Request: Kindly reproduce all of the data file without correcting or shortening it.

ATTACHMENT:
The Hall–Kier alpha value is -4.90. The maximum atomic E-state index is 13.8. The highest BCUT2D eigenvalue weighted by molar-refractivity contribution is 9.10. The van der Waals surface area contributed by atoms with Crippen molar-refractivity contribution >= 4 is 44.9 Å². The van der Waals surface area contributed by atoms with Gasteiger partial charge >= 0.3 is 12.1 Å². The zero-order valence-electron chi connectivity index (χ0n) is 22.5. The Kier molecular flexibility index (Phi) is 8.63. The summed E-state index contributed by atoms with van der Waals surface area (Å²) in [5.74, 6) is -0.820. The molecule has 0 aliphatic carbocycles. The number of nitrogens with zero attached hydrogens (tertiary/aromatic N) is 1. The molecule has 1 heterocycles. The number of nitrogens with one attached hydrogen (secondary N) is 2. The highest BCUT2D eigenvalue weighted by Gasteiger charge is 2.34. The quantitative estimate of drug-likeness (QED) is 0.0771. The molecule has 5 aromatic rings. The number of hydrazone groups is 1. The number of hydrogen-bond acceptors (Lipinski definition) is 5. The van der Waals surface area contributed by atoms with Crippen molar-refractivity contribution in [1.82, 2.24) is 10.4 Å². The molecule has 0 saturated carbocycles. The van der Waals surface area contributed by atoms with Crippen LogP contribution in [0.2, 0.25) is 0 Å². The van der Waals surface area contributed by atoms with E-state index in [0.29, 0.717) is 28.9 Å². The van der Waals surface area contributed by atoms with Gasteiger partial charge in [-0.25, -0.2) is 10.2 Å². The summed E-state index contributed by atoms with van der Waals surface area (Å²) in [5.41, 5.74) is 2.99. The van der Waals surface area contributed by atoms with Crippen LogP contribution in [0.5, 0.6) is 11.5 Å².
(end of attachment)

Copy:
The Hall–Kier alpha value is -4.90. The maximum atomic E-state index is 13.8. The highest BCUT2D eigenvalue weighted by molar-refractivity contribution is 9.10. The van der Waals surface area contributed by atoms with Crippen molar-refractivity contribution >= 4 is 44.9 Å². The van der Waals surface area contributed by atoms with Gasteiger partial charge >= 0.3 is 12.1 Å². The zero-order valence-electron chi connectivity index (χ0n) is 22.5. The Kier molecular flexibility index (Phi) is 8.63. The summed E-state index contributed by atoms with van der Waals surface area (Å²) in [5.74, 6) is -0.820. The molecule has 0 aliphatic carbocycles. The number of nitrogens with zero attached hydrogens (tertiary/aromatic N) is 1. The molecule has 1 heterocycles. The number of nitrogens with one attached hydrogen (secondary N) is 2. The highest BCUT2D eigenvalue weighted by Gasteiger charge is 2.34. The quantitative estimate of drug-likeness (QED) is 0.0771. The molecule has 5 aromatic rings. The number of hydrazone groups is 1. The number of hydrogen-bond acceptors (Lipinski definition) is 5. The van der Waals surface area contributed by atoms with Crippen molar-refractivity contribution in [1.82, 2.24) is 10.4 Å². The molecule has 0 saturated carbocycles. The van der Waals surface area contributed by atoms with Crippen LogP contribution in [0.2, 0.25) is 0 Å². The van der Waals surface area contributed by atoms with E-state index in [0.29, 0.717) is 28.9 Å². The van der Waals surface area contributed by atoms with Gasteiger partial charge in [-0.25, -0.2) is 10.2 Å². The summed E-state index contributed by atoms with van der Waals surface area (Å²) in [5.41, 5.74) is 2.99. The van der Waals surface area contributed by atoms with Crippen LogP contribution in [0.5, 0.6) is 11.5 Å².